…for Paris is a moveable feast
Photo: After months of forcing Lily to play with boxes and paper towel rolls and empty water jugs, we decided that a real toy was in order.
Nearly ten years ago, on a post-graduation class trip to Europe, I fell in love with Paris. My French was (and still is!) limited, to say the least, and my knowledge of Parisian history was (and still is…) virtually nonexistent, but there was definitely something about the
amazing crepe stand near the Eiffel Tower and the unbelievable outdoor markets and the gardens– oh, the gardens!– that helped me to understand why people the world over seemed to gush when they talked about the city. But nothing– not the architectural landmarks or artistic masterpieces or epic shopping opportunities–better captures the sense of magic and possibility than Laduree.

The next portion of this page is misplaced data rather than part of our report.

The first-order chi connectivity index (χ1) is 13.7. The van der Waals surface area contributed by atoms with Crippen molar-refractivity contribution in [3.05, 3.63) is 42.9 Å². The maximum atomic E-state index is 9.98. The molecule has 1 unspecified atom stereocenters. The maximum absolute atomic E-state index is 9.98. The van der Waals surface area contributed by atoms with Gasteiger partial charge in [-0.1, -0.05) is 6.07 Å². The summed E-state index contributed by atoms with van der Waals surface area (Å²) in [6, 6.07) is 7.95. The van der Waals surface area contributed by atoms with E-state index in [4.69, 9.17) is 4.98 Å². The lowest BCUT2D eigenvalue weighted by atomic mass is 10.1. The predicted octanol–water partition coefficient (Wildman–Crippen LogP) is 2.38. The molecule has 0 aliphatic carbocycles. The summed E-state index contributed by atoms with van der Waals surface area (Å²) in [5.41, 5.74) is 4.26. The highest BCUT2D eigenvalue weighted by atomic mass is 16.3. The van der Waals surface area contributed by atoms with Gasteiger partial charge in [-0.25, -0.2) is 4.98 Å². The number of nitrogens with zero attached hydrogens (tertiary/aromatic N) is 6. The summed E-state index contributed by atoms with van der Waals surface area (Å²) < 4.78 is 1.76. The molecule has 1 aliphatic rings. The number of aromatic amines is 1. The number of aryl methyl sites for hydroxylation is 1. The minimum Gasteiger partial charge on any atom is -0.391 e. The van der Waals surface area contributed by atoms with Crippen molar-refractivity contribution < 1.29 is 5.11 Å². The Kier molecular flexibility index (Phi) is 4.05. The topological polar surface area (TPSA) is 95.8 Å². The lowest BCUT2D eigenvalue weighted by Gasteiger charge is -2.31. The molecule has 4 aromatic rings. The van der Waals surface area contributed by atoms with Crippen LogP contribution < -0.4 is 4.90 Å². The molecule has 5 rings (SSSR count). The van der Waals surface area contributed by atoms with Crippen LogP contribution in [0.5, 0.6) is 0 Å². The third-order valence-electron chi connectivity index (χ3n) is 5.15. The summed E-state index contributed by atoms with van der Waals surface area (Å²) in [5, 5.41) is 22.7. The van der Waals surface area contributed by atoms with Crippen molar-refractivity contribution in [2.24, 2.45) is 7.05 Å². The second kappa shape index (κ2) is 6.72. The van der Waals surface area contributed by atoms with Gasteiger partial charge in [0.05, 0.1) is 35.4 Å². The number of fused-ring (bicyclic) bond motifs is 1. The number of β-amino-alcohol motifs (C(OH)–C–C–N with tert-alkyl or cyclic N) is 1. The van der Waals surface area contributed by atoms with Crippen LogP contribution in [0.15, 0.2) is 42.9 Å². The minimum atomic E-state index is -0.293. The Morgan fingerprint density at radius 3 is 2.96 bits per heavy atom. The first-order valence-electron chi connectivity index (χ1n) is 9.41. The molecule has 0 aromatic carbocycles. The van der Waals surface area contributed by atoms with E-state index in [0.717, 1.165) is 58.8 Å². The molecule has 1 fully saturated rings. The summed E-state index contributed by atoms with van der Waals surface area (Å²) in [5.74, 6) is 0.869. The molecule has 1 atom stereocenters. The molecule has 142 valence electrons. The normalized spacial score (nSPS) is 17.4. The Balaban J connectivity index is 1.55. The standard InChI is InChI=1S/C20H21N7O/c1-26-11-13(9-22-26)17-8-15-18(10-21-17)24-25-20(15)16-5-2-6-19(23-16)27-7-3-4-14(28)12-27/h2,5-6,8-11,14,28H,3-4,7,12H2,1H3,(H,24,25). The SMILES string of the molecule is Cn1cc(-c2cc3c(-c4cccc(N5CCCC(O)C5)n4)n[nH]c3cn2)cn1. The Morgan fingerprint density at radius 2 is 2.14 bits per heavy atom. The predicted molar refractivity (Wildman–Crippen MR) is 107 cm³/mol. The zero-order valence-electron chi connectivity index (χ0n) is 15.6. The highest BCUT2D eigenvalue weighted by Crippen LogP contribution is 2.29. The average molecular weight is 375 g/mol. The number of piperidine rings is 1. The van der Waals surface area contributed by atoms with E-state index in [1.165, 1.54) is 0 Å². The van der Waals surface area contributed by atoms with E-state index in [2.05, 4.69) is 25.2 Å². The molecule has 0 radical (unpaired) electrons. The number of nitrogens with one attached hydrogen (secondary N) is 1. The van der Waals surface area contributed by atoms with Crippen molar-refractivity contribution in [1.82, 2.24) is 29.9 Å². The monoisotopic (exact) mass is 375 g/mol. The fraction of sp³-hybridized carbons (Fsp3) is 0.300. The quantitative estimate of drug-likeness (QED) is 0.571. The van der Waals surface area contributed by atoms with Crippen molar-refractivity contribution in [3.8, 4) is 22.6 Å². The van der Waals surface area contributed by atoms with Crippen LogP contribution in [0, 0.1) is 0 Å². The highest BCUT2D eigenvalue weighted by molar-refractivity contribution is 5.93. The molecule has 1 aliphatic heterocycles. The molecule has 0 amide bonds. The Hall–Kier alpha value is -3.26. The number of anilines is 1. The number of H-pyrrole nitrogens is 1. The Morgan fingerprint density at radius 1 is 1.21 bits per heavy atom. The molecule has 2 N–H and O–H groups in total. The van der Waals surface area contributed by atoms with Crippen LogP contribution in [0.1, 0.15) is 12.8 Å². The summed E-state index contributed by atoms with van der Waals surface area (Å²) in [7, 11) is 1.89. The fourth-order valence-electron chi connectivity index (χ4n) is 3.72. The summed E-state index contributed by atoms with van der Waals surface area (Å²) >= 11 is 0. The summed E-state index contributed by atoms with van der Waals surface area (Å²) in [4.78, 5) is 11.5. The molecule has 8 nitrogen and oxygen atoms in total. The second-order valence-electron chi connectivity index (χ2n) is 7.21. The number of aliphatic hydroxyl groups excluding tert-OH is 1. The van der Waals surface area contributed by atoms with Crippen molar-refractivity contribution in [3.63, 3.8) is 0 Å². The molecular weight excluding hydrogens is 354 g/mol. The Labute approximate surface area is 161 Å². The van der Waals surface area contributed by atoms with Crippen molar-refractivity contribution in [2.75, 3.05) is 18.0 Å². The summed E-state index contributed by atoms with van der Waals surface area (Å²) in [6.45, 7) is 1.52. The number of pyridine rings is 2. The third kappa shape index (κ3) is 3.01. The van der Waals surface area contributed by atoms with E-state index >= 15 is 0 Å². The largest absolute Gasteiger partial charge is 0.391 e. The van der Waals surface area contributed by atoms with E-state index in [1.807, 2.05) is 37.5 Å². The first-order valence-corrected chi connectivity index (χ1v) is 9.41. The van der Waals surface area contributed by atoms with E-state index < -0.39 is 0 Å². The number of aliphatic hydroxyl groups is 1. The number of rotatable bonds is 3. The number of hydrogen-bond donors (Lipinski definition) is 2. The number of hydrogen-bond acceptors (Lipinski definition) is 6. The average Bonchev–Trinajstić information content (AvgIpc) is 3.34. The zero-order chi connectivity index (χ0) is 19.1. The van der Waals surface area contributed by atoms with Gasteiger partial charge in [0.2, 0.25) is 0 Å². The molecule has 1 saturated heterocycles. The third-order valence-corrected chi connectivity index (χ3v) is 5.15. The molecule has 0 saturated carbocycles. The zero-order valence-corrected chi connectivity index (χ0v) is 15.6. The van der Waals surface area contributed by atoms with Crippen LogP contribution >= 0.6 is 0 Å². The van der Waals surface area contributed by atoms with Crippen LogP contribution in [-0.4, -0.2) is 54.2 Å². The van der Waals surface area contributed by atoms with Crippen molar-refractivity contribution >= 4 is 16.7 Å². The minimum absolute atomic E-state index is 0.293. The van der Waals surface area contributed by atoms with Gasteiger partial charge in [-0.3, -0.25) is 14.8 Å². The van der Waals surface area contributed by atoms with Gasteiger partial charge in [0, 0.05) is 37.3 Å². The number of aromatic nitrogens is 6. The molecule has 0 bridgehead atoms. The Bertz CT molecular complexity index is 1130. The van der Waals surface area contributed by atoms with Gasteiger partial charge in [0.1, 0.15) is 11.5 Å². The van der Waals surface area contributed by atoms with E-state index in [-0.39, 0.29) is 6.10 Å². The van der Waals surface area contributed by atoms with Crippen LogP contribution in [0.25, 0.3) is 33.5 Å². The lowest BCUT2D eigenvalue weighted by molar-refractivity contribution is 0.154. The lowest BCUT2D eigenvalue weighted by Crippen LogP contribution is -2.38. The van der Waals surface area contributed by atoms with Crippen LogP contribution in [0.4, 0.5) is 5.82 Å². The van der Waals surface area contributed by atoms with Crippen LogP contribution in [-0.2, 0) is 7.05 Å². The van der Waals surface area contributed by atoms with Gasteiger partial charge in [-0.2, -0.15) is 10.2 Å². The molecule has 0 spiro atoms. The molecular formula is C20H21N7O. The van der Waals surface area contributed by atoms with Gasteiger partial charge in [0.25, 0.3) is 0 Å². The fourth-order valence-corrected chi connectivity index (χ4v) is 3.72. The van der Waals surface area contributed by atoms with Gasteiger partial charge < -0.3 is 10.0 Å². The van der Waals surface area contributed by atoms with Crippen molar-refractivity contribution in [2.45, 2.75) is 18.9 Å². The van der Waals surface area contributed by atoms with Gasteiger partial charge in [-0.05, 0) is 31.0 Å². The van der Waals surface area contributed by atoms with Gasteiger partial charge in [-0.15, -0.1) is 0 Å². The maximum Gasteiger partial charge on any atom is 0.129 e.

Less than a mile from the Champs-Elysées, with multicolored macaron trees in the window and a pastry display case that still, nearly a decade after the fact, makes me salivate, is the fairytale bakery of my dreams. I’ve struggled to put my finger on the why or the how or the what, exactly, made stepping into the shop such a transformative experience for me, but I know that, up until then, I didn’t realize that it was possible to do such breathtakingly beautiful things with food and color and space.
This week, however, watching Lily stir and bake and pretend in her new kitchen has helped me to recall how it feels when your world–and your sense of possibility–really starts to expand. And although those vibrantly colored plastic treats aren’t exactly the macaroons that own my soul, they are an equally effective visual reminder that the whimsical magic I assumed only lived in Parisian pastry shops might not be so far away, after all.
Paris is, as Hemingway noted, a city that manages to stay with you– and today, many years and thousands of miles later, I am beyond grateful for that.
A moveable feast, indeed.